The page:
A Comparative Study of the Epidemiology of Treponemal Infection in the Volta and Oti Regions of Ghana: A Five-Year Multisite Parallel Population-Based Analysis vis-à-vis the Sentinel Survey

Treponemal infections can be blood-borne with great public health consequences. This study is aimed at comparatively describing the five-year (2013-2017) regional epidemiology of treponemal infection using pregnant women in the sentinel survey and apparently healthy blood donors as a proxy for the general population at four sentinel sites in the Volta and Oti Regions of Ghana. We analyzed retrospective data from 17,744 prospective blood donors aged 18 to 58 years and 7,817 pregnant women in a sentinel survey with ages from 15 to 49 years at Hohoe, Ho, Tongu, and Krachi West sentinel sites in the Volta and Oti Regions. Laboratory data extracted include variables such as age, gender, date of blood donation, and Treponema pallidum chromatographic immunoassay results from the blood banks of the four study sites. The five-year treponemal infection rate among the pregnant women in the sentinel survey and prospective blood donors was 0.79% and 2.38%, respectively. Site-specific infection rate for population-based/sentinel survey was 4.6%/1.1%, 2.0%/0.5%, 1.3%/1.1, and 1.2%/0.3% for Hohoe, Ho, Krachi West, and Tongu, respectively. Significant gender disparity in Treponemal infection rate exists with a male preponderance. The regional infection rate in the sentinel survey is lower compared to the general population. Therefore, the use of pregnant women as a proxy for population estimates could underestimate the burden in the study jurisdiction.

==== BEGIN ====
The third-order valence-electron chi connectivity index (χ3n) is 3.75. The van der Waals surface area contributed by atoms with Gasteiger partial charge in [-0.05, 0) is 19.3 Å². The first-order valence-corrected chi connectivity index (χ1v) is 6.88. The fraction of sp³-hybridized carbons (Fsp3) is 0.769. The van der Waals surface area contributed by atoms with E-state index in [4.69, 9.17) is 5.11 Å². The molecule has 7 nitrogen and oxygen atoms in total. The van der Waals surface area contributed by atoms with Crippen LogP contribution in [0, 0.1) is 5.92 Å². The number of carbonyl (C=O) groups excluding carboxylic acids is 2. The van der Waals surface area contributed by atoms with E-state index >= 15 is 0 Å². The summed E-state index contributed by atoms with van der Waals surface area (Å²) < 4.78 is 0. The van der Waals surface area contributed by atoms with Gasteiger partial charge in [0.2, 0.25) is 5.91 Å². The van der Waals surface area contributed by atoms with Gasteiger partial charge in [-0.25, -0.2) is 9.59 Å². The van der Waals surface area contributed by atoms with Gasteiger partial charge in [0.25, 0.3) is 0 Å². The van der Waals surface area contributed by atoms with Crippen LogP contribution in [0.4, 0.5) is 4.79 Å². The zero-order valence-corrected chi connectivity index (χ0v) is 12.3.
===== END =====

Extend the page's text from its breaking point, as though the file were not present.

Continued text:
This article is published by Hindawi, 2021 and is also available at https://doi.org/10.1155/2021/4462389
BioMed Research International Volume 2021